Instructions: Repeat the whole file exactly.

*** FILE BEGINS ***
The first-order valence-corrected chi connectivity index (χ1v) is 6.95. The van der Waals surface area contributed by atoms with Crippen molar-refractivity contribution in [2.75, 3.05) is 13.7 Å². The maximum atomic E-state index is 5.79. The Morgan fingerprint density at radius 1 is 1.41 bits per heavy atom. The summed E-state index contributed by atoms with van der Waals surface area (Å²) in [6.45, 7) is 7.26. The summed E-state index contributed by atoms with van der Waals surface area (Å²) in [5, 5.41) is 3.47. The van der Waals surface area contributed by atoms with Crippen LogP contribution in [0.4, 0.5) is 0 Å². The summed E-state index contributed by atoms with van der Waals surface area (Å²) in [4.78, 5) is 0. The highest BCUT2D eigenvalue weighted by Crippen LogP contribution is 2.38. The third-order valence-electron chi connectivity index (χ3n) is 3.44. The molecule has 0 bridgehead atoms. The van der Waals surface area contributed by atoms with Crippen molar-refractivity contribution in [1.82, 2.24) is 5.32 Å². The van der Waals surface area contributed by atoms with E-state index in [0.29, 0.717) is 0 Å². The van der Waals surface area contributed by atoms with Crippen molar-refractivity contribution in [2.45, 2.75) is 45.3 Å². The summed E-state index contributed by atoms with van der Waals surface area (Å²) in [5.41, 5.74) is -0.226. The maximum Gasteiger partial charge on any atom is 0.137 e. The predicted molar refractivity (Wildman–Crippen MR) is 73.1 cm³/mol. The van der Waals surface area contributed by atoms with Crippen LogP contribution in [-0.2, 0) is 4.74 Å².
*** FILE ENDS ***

The first-order valence-corrected chi connectivity index (χ1v) is 6.95. The van der Waals surface area contributed by atoms with Crippen molar-refractivity contribution in [2.75, 3.05) is 13.7 Å². The maximum atomic E-state index is 5.79. The Morgan fingerprint density at radius 1 is 1.41 bits per heavy atom. The summed E-state index contributed by atoms with van der Waals surface area (Å²) in [6.45, 7) is 7.26. The summed E-state index contributed by atoms with van der Waals surface area (Å²) in [5, 5.41) is 3.47. The van der Waals surface area contributed by atoms with Crippen LogP contribution in [0.4, 0.5) is 0 Å². The summed E-state index contributed by atoms with van der Waals surface area (Å²) in [4.78, 5) is 0. The highest BCUT2D eigenvalue weighted by Crippen LogP contribution is 2.38. The third-order valence-electron chi connectivity index (χ3n) is 3.44. The molecule has 0 bridgehead atoms. The van der Waals surface area contributed by atoms with Crippen molar-refractivity contribution in [1.82, 2.24) is 5.32 Å². The van der Waals surface area contributed by atoms with E-state index in [0.29, 0.717) is 0 Å². The van der Waals surface area contributed by atoms with Crippen molar-refractivity contribution in [2.45, 2.75) is 45.3 Å². The summed E-state index contributed by atoms with van der Waals surface area (Å²) in [5.41, 5.74) is -0.226. The maximum Gasteiger partial charge on any atom is 0.137 e. The predicted molar refractivity (Wildman–Crippen MR) is 73.1 cm³/mol. The van der Waals surface area contributed by atoms with Crippen LogP contribution in [-0.2, 0) is 4.74 Å².